Wednesday, May 7, 2008

My child is "superior"

Part of the admissions process when we applied for The May Queen's new school was an IQ test. I have my misgivings about standardized testing, having tutored for the SATs (one of the most miserable jobs I've had!). I wonder about how someone (even a professional someone) can make a judgement on intelligence in the course an hour, and I worry about what labeling students might do to how they are treated in the classroom. All that being said...

(warning: bragging commencing...)
The May Queen was ranked as "superior" (the second highest ranking out of 7. They did not give us a firm number, although we can call the psychologist to get it. We do know she was between 120 and 129). The admissions director told us they see a few "superiors" at their school, but most kids are average or "high average." The written assessments are very in line with what we, her parents, have noted. She "demonstrated significantly advanced skills in vocabulary, in verbal abstract reasoning, in non-verbal abstract reasoning, and in spatial reasoning." She has always had an astounding vocabulary, speaking early, and always far beyond the number of words she was supposed to be speaking at a young age. She has always loved patterns, sequences, sorting and counting, which of course are pre-math skills. She tested highest in the math areas. The area she wasn't as strong in (not WEAK, just not superior strength) was reading, and she did struggle with reading at the beginning of this school year, although her skills are rapidly catching up now that they are reading stories and not lists of words.

We are obviously pleased to hear the professional opinion that our child is as bright as we, her proud parents, think she is. It also confirms that we made the right choice in putting her in kindergarten this year and advancing her into first grade next year. She clearly would have been bored if she had to repeat kindergarten. We feel confident that her new school will work with her and continue to challenge her.

I don't remember ever taking an IQ test, but my husband says his three tests as a child ranged from 123-131. I decided to take one online. While I can't vouch for its authenticity, I feel it must be pretty on target since it has my score as 142. Clearly, I am a genius. (and that score was WITH my husband coming in, discovering what I was doing, and openly mocking me)

How about you? Have you been tested? Have your children? What do you think about the validity and usefulness of an IQ score?

27 comments:

Amy Y said...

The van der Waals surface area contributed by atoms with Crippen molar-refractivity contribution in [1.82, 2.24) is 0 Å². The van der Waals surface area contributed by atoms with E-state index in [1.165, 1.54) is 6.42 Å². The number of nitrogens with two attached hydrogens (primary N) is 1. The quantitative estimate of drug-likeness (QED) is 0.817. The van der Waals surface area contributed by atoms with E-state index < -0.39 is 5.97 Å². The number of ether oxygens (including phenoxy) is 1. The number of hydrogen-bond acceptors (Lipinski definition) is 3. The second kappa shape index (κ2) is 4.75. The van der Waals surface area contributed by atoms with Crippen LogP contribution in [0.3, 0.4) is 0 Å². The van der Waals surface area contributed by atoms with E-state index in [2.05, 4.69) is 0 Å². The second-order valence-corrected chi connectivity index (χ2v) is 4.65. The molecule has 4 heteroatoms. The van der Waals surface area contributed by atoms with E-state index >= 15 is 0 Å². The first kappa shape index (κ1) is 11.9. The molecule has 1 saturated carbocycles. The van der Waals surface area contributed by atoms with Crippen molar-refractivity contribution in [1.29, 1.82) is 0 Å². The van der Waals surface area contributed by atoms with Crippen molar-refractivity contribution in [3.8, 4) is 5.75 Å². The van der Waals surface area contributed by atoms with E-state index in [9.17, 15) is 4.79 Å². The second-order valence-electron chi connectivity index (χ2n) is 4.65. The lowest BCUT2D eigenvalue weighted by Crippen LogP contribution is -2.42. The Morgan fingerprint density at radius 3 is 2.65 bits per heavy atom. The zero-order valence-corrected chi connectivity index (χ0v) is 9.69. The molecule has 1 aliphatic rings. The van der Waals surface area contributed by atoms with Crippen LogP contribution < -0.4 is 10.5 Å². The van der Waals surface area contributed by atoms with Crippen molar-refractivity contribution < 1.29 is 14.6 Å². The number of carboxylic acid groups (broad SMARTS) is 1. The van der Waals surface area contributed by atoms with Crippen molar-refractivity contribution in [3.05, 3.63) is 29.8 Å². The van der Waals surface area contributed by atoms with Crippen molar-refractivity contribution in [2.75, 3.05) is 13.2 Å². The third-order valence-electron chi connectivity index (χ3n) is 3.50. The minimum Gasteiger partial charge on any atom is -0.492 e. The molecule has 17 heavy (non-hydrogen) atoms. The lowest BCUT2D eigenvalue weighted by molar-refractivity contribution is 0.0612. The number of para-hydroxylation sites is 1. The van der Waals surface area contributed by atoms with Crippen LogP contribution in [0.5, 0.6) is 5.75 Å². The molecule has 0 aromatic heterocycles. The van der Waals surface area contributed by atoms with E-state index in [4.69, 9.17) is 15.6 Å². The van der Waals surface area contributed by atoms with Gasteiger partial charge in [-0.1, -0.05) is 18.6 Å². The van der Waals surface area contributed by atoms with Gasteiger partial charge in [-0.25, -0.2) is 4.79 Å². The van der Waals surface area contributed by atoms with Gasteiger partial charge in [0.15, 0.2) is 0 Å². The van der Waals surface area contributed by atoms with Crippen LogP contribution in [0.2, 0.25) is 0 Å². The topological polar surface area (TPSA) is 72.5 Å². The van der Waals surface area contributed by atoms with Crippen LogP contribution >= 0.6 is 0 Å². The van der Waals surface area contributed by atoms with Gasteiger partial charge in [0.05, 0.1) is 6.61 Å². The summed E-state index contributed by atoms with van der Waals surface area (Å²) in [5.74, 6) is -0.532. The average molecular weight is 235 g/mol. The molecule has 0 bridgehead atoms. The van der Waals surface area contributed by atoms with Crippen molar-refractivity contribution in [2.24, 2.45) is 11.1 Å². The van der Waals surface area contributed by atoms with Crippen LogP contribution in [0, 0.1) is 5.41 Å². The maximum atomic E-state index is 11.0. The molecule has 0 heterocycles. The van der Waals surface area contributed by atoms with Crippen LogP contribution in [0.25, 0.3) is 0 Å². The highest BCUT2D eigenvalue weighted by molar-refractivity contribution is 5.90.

My hubby and I have taken online IQ tests and I usually score slightly higher than him, which is a riot because he thinks he's way smarter. :) Probably because he doesn't say things like "way smarter"...

Anyway, it does feel good to have your child's intelligence verified by someone else! We always thought T was super smart, too, and his first grade teacher confirmed it ~ though not with a test. But he's at a grade and a half above where he should be in reading and almost always scores perfctly on math tests that most of the class fails.

Yeah, I'm impressed :)

blooming desertpea said...

We just had our 10.5 year old son tested as he is really bored in school and he ranked "superior", too, and that with a few dives due to his ADS ...

Usefullness? I have my doubts ... If I look at my brightest students, I think that there are equally or more important characteristics in a person than just being smart - like politeness, kindness, fairness etc. Personally, I prefer to teach a less gifted but interested and kind person than a smart and arrogant one. Then again, if MQ is going to be a smart and kind person, nobody will say anything against that, right?

jen said...

you should be proud, sister. she's brilliant, AND she's loved beyond measure.

it's this...it's exactly this.

Family Adventure said...

I've got mixed feelings about this type of testing. We had our kids tested primarily because B boy was struggling with some stuff, and they both tested high. B boy in particular tested very high ('gifted'). Which is ironic, as he was the child we were (are) worried about.

I think these tests are indicators of potential more than reality, and I try not to put too much emphasis on them. Sure, it was awesome to be told by someone else that my child is bright. But I think it is equally awesome when I'm told that my child is caring, loving, friendly, fair, etc.